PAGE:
Gettin' a hate on

PAUL FRIESEN -- Winnipeg Sun

, Last Updated: 11:59 AM ET

The first time Blue Bomber coach Doug Berry prepared to match wits with Don Matthews, his old boss in Montreal, he knew Matthews was going to give him a shot.

It's The Don's way: try to get under the rookie's skin, see if you can rattle him a bit just before the game.

We can only imagine what Matthews will come up with Sunday, as Berry takes his tattered Bombers into Montreal to meet the equally battered Alouettes.

Maybe it'll go something like this: "Geez, Doug, am I glad to see you guys."

Because if there's a tonic for the Als' five-game losing streak, it might just be the Bombers, losers of five of their last six.

Of course, you could turn that around, too. As bad as the Bombers have been, Montreal hasn't been much better.

Between the two, they've lost 10 of their last 11, and who would have guessed that when the teams met back in mid-July?

The battle for first place, we billed it then. The 3-0 Alouettes in town to face the 3-1 Bombers, and more than 28,000 showed up to watch.

If the Bombers were fed humble pie that day, the Als have joined them at the trough, and it's not a pretty sight.

Here in Winnipeg, what used to be the CFL's top defence has plunged faster than Pamela Anderson's neckline. The Winnipeg defence has now given up 304 points, better than only Hamilton.

The turnover ratios of the teams look more like mid-winter forecasts, both hovering at minus-7, and falling.

These two were supposed to have made the Toronto Argonauts forget about first place by now. Instead, they've got the hapless Tiger-Cats salivating over third.

"Two teams in very bad spirits," is how Bomber GM Brendan Taman described it.

And playing very bad football.

Based on the last game, the Bombers offensive line couldn't open a hole in a can of soup right now.

Meanwhile, Montreal's front five couldn't stop a sink, giving up a very uncool dozen sacks to the B.C. Lions a week ago.

This is not Alouettes football. Matthews just doesn't lose five in a row, unless you count wives.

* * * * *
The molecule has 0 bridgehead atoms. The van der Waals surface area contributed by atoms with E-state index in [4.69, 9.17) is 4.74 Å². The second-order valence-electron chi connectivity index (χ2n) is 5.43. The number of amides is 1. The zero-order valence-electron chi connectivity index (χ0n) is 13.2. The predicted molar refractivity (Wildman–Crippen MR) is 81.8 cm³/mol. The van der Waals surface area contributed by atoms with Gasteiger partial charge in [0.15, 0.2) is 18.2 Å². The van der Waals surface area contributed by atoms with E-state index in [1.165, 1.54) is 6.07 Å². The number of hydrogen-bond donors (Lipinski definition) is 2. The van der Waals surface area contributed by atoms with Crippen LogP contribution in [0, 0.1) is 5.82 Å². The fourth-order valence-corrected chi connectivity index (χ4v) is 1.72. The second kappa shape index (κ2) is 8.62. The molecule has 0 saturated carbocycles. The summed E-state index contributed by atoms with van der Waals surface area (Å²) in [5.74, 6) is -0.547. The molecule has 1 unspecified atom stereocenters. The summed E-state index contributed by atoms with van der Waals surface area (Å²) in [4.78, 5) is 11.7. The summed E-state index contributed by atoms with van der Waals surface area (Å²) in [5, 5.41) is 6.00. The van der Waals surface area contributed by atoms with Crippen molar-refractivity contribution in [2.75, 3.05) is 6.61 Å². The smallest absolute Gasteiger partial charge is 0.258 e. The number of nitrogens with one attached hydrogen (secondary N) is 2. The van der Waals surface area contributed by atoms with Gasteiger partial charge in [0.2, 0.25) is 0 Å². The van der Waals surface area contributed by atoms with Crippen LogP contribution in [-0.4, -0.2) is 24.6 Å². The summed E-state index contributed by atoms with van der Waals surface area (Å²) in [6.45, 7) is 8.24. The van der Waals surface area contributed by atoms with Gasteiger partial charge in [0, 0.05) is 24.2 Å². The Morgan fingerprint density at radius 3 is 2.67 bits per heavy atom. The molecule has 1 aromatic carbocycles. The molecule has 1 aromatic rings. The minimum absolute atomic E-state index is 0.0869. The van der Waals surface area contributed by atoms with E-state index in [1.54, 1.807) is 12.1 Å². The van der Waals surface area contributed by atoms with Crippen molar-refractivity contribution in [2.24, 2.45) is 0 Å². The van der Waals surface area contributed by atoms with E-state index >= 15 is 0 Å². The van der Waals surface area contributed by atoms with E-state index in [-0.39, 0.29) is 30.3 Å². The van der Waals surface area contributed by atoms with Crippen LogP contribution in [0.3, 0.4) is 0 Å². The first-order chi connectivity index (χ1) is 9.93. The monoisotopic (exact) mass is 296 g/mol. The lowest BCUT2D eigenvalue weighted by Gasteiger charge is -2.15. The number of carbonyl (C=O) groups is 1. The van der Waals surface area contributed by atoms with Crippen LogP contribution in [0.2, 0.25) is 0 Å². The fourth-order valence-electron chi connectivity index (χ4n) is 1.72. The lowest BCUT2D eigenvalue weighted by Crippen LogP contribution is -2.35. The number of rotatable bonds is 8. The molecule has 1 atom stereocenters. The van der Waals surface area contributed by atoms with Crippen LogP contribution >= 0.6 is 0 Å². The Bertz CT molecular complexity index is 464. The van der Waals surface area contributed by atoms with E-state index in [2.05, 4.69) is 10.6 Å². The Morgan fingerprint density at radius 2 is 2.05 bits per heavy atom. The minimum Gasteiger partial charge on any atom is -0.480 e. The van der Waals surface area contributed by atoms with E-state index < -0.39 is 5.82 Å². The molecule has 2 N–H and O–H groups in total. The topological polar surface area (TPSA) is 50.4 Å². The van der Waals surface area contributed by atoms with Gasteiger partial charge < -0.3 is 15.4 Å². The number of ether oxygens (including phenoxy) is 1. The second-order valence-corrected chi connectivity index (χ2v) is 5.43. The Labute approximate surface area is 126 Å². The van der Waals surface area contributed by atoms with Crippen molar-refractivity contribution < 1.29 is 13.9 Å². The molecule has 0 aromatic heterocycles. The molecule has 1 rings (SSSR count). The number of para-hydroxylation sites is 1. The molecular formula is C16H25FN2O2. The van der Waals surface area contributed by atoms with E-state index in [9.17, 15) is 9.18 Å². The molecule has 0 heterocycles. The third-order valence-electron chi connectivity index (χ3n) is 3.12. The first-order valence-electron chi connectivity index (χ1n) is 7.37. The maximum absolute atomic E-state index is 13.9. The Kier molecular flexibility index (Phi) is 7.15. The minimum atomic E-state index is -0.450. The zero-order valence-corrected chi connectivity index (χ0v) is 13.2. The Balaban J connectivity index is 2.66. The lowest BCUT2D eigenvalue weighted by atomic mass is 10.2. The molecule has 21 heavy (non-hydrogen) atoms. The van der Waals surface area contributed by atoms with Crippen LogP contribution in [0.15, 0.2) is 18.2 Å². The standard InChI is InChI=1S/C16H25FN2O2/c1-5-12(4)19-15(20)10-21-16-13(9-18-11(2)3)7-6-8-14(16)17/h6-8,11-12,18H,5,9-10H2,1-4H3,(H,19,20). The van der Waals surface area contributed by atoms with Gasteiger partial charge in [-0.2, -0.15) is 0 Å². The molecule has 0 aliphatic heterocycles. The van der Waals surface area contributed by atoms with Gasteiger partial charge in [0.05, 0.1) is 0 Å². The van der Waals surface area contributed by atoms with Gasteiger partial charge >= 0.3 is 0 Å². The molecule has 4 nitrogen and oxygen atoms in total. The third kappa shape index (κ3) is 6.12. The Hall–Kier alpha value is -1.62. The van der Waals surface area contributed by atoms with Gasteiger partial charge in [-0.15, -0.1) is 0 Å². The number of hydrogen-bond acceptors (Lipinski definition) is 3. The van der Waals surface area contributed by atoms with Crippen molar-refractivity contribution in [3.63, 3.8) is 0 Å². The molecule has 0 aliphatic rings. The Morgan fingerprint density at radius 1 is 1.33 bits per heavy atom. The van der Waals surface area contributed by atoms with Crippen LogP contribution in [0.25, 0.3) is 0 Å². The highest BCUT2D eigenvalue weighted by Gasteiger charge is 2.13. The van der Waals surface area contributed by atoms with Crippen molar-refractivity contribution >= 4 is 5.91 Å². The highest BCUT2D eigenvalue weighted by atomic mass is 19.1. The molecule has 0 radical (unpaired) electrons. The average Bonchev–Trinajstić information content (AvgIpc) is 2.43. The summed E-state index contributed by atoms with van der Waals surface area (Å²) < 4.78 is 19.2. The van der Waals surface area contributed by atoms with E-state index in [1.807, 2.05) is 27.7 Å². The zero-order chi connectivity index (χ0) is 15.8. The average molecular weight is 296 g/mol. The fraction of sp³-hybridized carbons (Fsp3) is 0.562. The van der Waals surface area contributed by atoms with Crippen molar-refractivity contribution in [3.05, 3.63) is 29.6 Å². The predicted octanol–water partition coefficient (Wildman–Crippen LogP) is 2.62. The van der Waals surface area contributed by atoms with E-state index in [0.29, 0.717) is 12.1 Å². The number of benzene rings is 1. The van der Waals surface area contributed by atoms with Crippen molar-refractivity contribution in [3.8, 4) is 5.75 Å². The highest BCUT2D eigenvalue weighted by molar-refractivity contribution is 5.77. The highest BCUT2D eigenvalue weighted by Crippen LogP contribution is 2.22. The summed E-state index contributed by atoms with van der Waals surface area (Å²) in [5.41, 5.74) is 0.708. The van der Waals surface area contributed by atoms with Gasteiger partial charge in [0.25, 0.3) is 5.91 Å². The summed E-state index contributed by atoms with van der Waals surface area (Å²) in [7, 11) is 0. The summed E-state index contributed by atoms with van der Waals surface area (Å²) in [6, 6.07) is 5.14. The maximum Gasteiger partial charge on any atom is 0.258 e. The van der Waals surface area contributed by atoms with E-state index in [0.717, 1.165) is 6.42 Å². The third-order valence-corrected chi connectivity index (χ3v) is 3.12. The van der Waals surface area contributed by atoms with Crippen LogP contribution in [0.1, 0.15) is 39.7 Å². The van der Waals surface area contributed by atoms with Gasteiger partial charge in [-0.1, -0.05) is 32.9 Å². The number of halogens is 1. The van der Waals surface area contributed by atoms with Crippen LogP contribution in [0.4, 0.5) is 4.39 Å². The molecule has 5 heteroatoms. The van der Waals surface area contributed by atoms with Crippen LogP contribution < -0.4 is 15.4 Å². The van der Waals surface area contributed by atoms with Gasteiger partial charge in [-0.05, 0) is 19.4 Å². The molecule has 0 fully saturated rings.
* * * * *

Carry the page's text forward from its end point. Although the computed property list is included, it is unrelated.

Come to think of it, that'd be a great line for Berry to feed The Don before the game. After apologizing for the finger he flashed him the last time they played, of course.

Asked what kind of mood the teams will be in, Berry seemed more certain about Montreal's than his own group.

"I know what they're gonna be, and I know the way we should be," Berry said. "It should be physical."

Given the history between the two, it could get downright ugly.

If this isn't the league's most heated rivalry, I want to know what is.

Some of the players despise each other (hello, Troy Westwood and Ed Philion). The GMs (Mr. Taman, meet Jim Popp) have had a few front-office tussles over the years.

And now we know how the coaches feel. One of them, anyway.

Obviously, former Bomber boss Dave Ritchie left his old copy of Hating the Alouettes: A 12-step Guide in his desk for Berry to peruse.

Much of the animosity, from this end, stems from Montreal's domination the last several years. Of the last seven meetings, the Bombers have won once.

"They've had our number," Taman conceded.

Going into this home-and-home set, he and Berry aren't conceding anything.

"We'd love to have both," Taman said. "A split would be nice, for sure."

"We can compete with them if we do the right things," Berry added. "I'm confident about that, and will make our guys feel we should be confident."

Good luck with that.

The only consolation is the Als are a wreck, too.

It might be time for the CFL's first tie of the season.


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